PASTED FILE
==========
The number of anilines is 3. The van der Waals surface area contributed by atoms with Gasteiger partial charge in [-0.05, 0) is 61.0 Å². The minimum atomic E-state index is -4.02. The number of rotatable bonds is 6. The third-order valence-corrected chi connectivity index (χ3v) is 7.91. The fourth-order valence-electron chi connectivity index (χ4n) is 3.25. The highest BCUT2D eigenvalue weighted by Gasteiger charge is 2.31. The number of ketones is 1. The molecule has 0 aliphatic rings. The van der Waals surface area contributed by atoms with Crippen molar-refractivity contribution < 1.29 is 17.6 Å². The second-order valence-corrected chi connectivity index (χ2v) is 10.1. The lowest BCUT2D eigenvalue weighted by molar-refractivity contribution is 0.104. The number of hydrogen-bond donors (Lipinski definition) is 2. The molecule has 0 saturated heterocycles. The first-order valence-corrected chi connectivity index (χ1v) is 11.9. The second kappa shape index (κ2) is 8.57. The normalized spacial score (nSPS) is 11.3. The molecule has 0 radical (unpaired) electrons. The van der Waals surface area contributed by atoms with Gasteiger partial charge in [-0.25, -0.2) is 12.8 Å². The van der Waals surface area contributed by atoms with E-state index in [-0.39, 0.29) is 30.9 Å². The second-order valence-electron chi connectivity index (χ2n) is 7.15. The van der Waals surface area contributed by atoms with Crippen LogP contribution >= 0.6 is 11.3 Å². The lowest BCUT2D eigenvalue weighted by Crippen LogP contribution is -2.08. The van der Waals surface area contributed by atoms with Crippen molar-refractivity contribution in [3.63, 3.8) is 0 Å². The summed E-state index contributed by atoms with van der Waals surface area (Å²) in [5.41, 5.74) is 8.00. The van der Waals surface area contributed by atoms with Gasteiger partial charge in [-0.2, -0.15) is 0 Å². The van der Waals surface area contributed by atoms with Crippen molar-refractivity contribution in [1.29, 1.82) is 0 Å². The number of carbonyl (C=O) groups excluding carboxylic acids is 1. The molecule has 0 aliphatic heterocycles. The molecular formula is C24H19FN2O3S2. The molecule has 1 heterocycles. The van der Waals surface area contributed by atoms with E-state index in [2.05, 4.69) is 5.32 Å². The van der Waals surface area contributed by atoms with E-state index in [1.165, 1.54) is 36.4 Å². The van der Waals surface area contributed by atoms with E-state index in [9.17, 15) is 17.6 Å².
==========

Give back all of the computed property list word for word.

The number of anilines is 3. The van der Waals surface area contributed by atoms with Gasteiger partial charge in [-0.05, 0) is 61.0 Å². The minimum atomic E-state index is -4.02. The number of rotatable bonds is 6. The third-order valence-corrected chi connectivity index (χ3v) is 7.91. The fourth-order valence-electron chi connectivity index (χ4n) is 3.25. The highest BCUT2D eigenvalue weighted by Gasteiger charge is 2.31. The number of ketones is 1. The molecule has 0 aliphatic rings. The van der Waals surface area contributed by atoms with Crippen molar-refractivity contribution < 1.29 is 17.6 Å². The second-order valence-corrected chi connectivity index (χ2v) is 10.1. The lowest BCUT2D eigenvalue weighted by molar-refractivity contribution is 0.104. The number of hydrogen-bond donors (Lipinski definition) is 2. The molecule has 0 saturated heterocycles. The first-order valence-corrected chi connectivity index (χ1v) is 11.9. The second kappa shape index (κ2) is 8.57. The normalized spacial score (nSPS) is 11.3. The molecule has 0 radical (unpaired) electrons. The van der Waals surface area contributed by atoms with Gasteiger partial charge in [-0.25, -0.2) is 12.8 Å². The van der Waals surface area contributed by atoms with E-state index in [-0.39, 0.29) is 30.9 Å². The second-order valence-electron chi connectivity index (χ2n) is 7.15. The van der Waals surface area contributed by atoms with Crippen LogP contribution >= 0.6 is 11.3 Å². The lowest BCUT2D eigenvalue weighted by Crippen LogP contribution is -2.08. The van der Waals surface area contributed by atoms with Crippen molar-refractivity contribution in [3.63, 3.8) is 0 Å². The summed E-state index contributed by atoms with van der Waals surface area (Å²) in [5.41, 5.74) is 8.00. The van der Waals surface area contributed by atoms with Gasteiger partial charge in [-0.2, -0.15) is 0 Å². The van der Waals surface area contributed by atoms with Crippen molar-refractivity contribution in [1.29, 1.82) is 0 Å². The number of carbonyl (C=O) groups excluding carboxylic acids is 1. The molecule has 0 aliphatic heterocycles. The molecular formula is C24H19FN2O3S2. The molecule has 1 heterocycles. The van der Waals surface area contributed by atoms with E-state index in [2.05, 4.69) is 5.32 Å². The van der Waals surface area contributed by atoms with E-state index in [1.165, 1.54) is 36.4 Å². The van der Waals surface area contributed by atoms with E-state index in [9.17, 15) is 17.6 Å².